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Evanik v. Janus

OPINION FILED DECEMBER 22, 1983.

JOHN L. EVANIK ET AL., PLAINTIFFS-APPELLANTS,

v.

DONALD JANUS ET AL., DEFENDANTS-APPELLEES.



Appeal from the Circuit Court of Macoupin County; the Hon. John W. Russell, Judge, presiding.

PRESIDING JUSTICE MILLS DELIVERED THE OPINION OF THE COURT:

An easement?

The trial court said, "No."

We affirm.

The Evaniks brought an action seeking a mandatory injunction, declaratory judgment and damages resulting from the alleged obstruction of an easement across the Janus' property.

The trial court entered judgment for defendants across the board — denied injunction, denied existence of an easement, refused damages.

The circuit court was right.

I. THE FACTS

This case concerns two parcels of land in Macoupin County which share a common boundary. (To aid the reader, a map of the land in question in included and made a portion of this opinion.) The north boundary line of the Evanik property is the south boundary line of the Janus land. At issue is access to Evanik property. Prior to April 1980, Evanik's predecessors used a road which crossed Janus' property. The branch of the road leading to Evanik property was plowed under by the Januses at about the same time that the Evaniks purchased their land. This suit was filed shortly afterwards.

A hearing was first held, seeking a temporary injunction. It was denied. There followed a bench trial seeking a permanent injunction and damages.

The evidence is both prolix and tedious, but clearly necessary for a full understanding of the case. The two parcels were at one time owned by Elias Dorsey. Dorsey had received the property by United States patent on August 10, 1835. He divided the property equally between his two sons by a will which was probated in 1872. William Evanik, plaintiff herein, bought the southernmost parcel on August 9, 1980, for the sum of $25,000. On May 10, 1980, John and William Evanik had petitioned the court for a preliminary injunction. Members of the Evanik family had lived on the southern parcel of land since the late 1920's. At least since 1952, the only road leading to the property was one which exited from Illinois Route 138 to the north of the property and across the Janus property. The road was composed of a slag base topped with large rocks. The road bed is flat from where it comes off Route 138 and stays flat to the Evanik property. It sits on high ground with a ravine on either side. John Evanik had visited the land at least 100 times and had never heard of, or knew of, any other road or access to his property. Thiere is a field road which runs south from a garage on their property. That road has a slag base but is grown over with grass and mostly washed away. The southern part of the property has an eight-foot-deep creek running through it. There is no bridge across the creek and a car could not be driven across it. The White City/Mt. Olive Road is south of the southern boundary of the Evanik land but no road connects the property to the road.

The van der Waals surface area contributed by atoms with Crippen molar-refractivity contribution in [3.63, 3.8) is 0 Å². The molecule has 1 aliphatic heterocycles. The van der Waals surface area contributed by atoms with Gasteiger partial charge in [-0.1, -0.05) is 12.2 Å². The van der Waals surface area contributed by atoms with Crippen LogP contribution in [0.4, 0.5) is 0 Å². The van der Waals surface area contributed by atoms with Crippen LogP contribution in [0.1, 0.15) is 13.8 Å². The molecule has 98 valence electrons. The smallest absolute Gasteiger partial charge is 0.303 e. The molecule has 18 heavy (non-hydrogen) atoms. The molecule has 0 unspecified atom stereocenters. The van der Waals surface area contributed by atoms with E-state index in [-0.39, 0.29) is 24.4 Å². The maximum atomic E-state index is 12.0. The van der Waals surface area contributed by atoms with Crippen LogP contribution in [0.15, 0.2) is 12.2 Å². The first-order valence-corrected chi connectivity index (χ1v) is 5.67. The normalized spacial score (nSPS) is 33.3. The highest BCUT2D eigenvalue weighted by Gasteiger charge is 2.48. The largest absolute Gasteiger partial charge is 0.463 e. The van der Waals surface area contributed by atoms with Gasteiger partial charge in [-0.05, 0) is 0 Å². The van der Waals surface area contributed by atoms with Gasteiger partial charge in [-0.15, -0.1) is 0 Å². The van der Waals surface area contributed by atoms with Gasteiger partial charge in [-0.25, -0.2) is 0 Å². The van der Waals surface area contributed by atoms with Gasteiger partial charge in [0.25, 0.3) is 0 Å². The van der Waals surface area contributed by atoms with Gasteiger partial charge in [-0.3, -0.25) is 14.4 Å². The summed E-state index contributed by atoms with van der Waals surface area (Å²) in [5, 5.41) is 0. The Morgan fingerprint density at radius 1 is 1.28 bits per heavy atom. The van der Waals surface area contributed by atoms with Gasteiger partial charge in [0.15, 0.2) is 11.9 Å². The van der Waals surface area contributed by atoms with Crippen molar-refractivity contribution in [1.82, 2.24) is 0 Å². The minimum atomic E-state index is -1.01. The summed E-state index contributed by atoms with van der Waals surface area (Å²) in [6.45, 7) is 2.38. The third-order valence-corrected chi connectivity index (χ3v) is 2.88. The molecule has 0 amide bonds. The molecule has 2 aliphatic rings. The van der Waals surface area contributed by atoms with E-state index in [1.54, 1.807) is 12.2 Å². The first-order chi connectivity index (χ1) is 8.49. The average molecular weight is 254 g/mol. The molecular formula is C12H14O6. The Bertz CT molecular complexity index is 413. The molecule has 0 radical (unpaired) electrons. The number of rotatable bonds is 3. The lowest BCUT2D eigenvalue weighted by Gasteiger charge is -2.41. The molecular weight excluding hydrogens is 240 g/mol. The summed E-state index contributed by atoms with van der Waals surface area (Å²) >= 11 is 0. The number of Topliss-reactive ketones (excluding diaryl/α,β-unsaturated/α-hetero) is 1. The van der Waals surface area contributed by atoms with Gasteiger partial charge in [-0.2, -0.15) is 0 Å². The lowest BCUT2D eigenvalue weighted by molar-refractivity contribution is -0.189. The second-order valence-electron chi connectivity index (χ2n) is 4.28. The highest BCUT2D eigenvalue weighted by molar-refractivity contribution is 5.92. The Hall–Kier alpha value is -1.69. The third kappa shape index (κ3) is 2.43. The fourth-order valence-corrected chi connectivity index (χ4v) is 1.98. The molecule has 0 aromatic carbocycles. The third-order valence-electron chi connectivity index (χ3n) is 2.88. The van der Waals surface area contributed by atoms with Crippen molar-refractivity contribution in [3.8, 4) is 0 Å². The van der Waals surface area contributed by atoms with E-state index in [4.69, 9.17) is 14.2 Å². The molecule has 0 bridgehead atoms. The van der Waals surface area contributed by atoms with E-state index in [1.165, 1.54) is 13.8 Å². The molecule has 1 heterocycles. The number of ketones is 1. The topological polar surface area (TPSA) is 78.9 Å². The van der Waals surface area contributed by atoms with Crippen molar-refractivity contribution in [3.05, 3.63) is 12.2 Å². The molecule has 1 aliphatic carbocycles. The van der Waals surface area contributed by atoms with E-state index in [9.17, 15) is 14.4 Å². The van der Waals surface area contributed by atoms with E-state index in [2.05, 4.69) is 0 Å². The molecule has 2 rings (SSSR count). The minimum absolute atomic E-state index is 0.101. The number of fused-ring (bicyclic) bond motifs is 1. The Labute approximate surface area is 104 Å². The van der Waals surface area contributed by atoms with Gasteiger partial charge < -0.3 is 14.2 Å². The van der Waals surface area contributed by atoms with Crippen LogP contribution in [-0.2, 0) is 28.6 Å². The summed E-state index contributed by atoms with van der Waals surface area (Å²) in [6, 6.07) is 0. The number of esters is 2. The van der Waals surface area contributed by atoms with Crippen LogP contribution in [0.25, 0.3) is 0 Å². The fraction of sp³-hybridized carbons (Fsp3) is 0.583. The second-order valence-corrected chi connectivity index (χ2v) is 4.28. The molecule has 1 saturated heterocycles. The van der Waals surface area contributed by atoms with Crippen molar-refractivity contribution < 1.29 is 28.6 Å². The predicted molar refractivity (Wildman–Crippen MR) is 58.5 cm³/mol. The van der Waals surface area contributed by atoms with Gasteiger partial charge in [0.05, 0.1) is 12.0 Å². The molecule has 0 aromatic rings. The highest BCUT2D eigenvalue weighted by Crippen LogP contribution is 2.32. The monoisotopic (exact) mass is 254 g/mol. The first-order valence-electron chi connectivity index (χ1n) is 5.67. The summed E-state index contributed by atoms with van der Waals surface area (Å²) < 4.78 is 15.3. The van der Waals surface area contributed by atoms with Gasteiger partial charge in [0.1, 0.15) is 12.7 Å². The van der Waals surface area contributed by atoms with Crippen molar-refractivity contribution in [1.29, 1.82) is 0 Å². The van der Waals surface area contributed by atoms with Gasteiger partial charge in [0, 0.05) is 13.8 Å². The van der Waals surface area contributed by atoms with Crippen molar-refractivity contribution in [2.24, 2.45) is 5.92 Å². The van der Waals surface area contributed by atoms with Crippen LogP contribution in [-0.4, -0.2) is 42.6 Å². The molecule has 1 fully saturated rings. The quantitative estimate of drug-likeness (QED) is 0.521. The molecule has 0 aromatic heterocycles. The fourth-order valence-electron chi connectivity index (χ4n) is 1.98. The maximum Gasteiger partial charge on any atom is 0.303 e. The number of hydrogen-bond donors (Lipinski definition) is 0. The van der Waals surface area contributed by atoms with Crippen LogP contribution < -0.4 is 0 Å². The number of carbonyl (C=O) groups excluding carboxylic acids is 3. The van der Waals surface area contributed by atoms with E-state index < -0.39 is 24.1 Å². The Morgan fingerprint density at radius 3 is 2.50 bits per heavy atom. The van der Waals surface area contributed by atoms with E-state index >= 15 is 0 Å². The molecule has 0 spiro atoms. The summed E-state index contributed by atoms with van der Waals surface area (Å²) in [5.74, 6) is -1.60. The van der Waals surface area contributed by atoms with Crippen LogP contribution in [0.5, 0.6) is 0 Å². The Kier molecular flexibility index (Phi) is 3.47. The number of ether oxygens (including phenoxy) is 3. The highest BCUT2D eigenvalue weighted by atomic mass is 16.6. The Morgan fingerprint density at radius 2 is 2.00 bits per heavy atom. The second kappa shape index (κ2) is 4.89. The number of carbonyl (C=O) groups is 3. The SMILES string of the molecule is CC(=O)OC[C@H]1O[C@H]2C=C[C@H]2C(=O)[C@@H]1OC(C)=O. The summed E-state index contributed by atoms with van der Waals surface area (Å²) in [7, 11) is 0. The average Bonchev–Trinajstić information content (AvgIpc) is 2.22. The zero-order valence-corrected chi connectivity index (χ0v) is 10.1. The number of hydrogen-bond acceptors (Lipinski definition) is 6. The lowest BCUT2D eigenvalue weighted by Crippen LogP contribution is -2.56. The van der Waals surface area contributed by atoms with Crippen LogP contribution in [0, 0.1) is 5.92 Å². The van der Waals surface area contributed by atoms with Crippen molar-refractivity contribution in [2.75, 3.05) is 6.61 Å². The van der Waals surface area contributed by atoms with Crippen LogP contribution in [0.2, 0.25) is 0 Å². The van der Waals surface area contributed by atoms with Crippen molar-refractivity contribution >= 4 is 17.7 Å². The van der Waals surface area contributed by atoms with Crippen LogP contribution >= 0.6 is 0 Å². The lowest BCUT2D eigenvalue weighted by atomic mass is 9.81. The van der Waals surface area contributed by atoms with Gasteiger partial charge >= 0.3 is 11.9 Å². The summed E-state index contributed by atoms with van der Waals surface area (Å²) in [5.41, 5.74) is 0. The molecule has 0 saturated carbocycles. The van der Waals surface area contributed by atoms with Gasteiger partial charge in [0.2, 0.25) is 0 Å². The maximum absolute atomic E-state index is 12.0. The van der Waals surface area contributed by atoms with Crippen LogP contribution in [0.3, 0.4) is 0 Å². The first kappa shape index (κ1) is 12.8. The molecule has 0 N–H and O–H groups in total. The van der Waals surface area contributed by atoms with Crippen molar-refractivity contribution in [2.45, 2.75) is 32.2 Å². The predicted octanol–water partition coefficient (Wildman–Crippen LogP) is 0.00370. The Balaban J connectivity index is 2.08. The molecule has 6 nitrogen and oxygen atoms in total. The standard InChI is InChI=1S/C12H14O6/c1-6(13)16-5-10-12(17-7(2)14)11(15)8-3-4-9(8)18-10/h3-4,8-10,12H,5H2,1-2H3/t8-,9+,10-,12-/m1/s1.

Evanik admitted that he was not 100% sure that the road from the north ever crossed anyone's property but the Januses. He acknowledged that prior to purchasing the property, he had gotten an opinion letter concerning the property which indicated that there was nothing in writing about easements. When he purchased the property in August 1980, he was aware of problems with access and had heard from his mother that his aunt had always been afraid that the road would be plowed up.

Florence Lopinski was the daughter of John Evanik's aunt and uncle. She was familiar with the property and lived there with her parents for a period of years beginning in 1928. She recalled a roadway leading from the farm to the northwest but since Illinois 138 was not yet built, the main road at that time was the Mt. Olive Township Road. There was no improved road leading south to the Mt. Olive Road. Her parents were using the private road to the north when the Januses bought the adjacent property. The large creek on the south part of the property had a bridge across it at one time. The bridge had not been in existence since the 1930's. None of the field roads were ever graveled.

Mrs. Lopinski had been named administrator of her mother's estate and had overseen the sale of the farm. The property was appraised at $25,000 and was sold for that sum to John Evanik, the highest bidder. Donald Janus bid $22,500 for the property.

Mrs. Lopinski's parents owned a second road which came from the crossroads at Sawyerville to the west. While most of the access to the farm was from the north, there was southerly access available through the field. During cross-examination, the following colloquy occurred between the witness and the bench:

"THE COURT: * * * When you say that the main access was out of the north you're talking about the road that we're concerned with here?

A. Yes.

THE COURT: Is that right?

A. Yes.

THE COURT: Well, also while we're talking about this field road can you in dry weather, could you go from the farmhouse, well, and get out of the farm over the field road in dry weather?

A. Do you mean the extra piece of property that my father owned, is that what you're talking of?

THE COURT: I have been hearing that the only way that you could leave your father's farm was over the road that we're talking about?

A. Yes.

THE COURT: The road that's been plowed up?

A. Uh-huh.

THE COURT: Was there any other way ever that you knew of where you could leave your father's farm by way other than this road that's been plowed up?

A. Well, just a field road.

THE COURT: Okay now ...


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